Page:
while outdoor brands invented lightweight
waterproof jackets and parkas. By the ’90s,
fast-fashion brands began churning out
synthetic clothes quickly and inexpensively.
Today, even a company like Everlane uses
synthetics throughout its supply chain.
Everlane’s announcement last fall that it
was transitioning off virgin plastic was two
years in the making. Preysman and Smith
began searching for suppliers of high-quality
recycled polyester in 2016. Smith, a manufacturing expert with two decades of experience
at companies including Aritzia and Levi’s,
tapped into her network of factories around
the world. There are currently very few facilities that
turn postconsumer plastic into fibers, let alone mills
willing to weave them into cloth. “It takes time [to find
suppliers] because the materials are not there right now,”
Preysman says. “There’s just not a ton of demand for it.
And [recycled material] costs between 10% and 15% more
to produce.” Smith ultimately had to locate a supplier for
the bottles; factories in China and Taiwan that recycle and
mill bottles into fabrics; and then a cut-and-sew facility
in Vietnam able to turn those fabrics into clothes. Now,
she’s working to retrofit every synthetic item that Everlane makes. By the end of the year, she will have tackled
rain gear, underwear, and the nylon-wool blend in the
company’s blazers and coats.
She also wants to do something few other companies
have attempted: eliminate the lightweight, plastic poly
bags that protect garments from water and dirt as they
make their long journey from factory to warehouse, and
then to stores and homes. The fashion industry is a major
buyer of the 5 trillion bags produced every year—only 1%
of which are recycled. Everlane alone requires thousands
of them each month, of varying shapes and sizes.
Smith’s first idea was to bundle several garments
together in a bag, to reduce overall plastic use. As an
experiment, she asked Everlane’s Los Angeles–based
factory to put 50 T-shirts in a master poly bag. But once
that bag reached the company’s warehouse in Penn-
sylvania, workers struggled to keep the shirts clean as
they unpacked, shelved, and then shipped them out to
customers. “[The shirts] go in crates and bins; they fall
on the floor and the conveyor belts that aren’t super clean,” she says.
“If a silk blouse falls on the floor in a distribution center, it’s gone.”
Smith explored reusable bags, but they need to be shipped back
to the factory at the end of the process, which is neither convenient
nor environmentally sound. She also nixed the idea of bags made of
biodegradable plastic or corn when she discovered that they would
need to be sprayed with a special chemical in order to decompose:
Most waste-management systems are not equipped to do this.
Eventually, after a months-long search, Smith partnered with a
manufacturer in China that has the capacity to make 100% recycled
plastic bags. The factory requires 45 days to produce them, however,
whereas traditional poly bags take about 5 days, which means Everlane needs to calculate demand much further in advance. And while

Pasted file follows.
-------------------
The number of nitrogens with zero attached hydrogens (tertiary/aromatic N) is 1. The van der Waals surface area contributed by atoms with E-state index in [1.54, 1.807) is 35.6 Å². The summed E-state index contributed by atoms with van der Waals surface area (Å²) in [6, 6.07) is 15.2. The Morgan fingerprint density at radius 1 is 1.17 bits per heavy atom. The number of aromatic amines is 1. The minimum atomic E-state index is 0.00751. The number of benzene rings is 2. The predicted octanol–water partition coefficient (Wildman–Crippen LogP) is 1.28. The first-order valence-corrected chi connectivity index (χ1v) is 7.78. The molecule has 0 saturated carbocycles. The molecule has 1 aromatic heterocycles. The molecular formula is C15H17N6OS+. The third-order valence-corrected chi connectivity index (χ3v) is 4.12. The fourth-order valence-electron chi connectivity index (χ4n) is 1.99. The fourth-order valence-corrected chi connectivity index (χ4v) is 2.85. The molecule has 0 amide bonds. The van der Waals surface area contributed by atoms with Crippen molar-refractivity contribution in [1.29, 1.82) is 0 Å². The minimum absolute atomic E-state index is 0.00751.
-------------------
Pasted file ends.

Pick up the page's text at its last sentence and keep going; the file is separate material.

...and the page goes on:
factories traditionally source their bags from nearby suppliers, Smith
must ship hers to Everlane’s network of factories around the globe.
She admits it’s an imperfect solution, but one that will do—for now.
The company began transitioning to the new bags this past October. They’re somewhat cloudier than traditional ones (but transparent enough to allow customs officers to see their contents during
an audit), and in keeping with Everlane’s educational ethos, all are
printed with a brief explanation of how they were made.
t the heart of the plastic
problem is the fact that the
fashion industry encourages consumers to treat
clothes and shoes like
disposable objects, rather
than durable goods. The
Ellen MacArthur Foundation has found that the number of times an
item of clothing is worn before it is thrown
out decreased by 36% from 2000 to 2015, and
many garments are worn fewer than 10 times
before they are disposed of. During this same
period, global clothing sales doubled from 50
billion units purchased annually to 100 billion.
In the face of such wastefulness, brands well
before Everlane have been working to eliminate
virgin plastic from their clothes. In 1993, when
polyester-recycling technology was still in its infancy, Patagonia released a line of clothes made
from soda bottles. “Our very first fleece made
from recycled plastic wasn’t the highest quality, and it pilled a bunch, but that was just the
start of a longer journey,” says Matt Dwyer, the
brand’s senior director of materials innovation.
The flakes are melted down, and
the material is sent through
a perforated die to create long,
thin strands. These strands are
cooled in a water bath before being
diced into small crystals. The
crystals are then melted and
extruded into even finer thread,
which is spun into yarn and—finally—
woven into various fabrics.
The fabric is sent to the company’s
factory in Vietnam. It is inspected,
cut into pattern pieces, and sewn
into quilted channels that are
filled with 100% recycled PrimaLoft
insulation. The pieces are sewn
into the final parkas and puffers.
Step 5 Step 6
IS THE ANTITHESIS OF FAST FASHION.
BUT THERE’S NO GETTING AROUND THE FACT
THAT EVERLANE IS IN THE BUSINESS
OF CREATING DESIRE FOR NEW CLOTHES.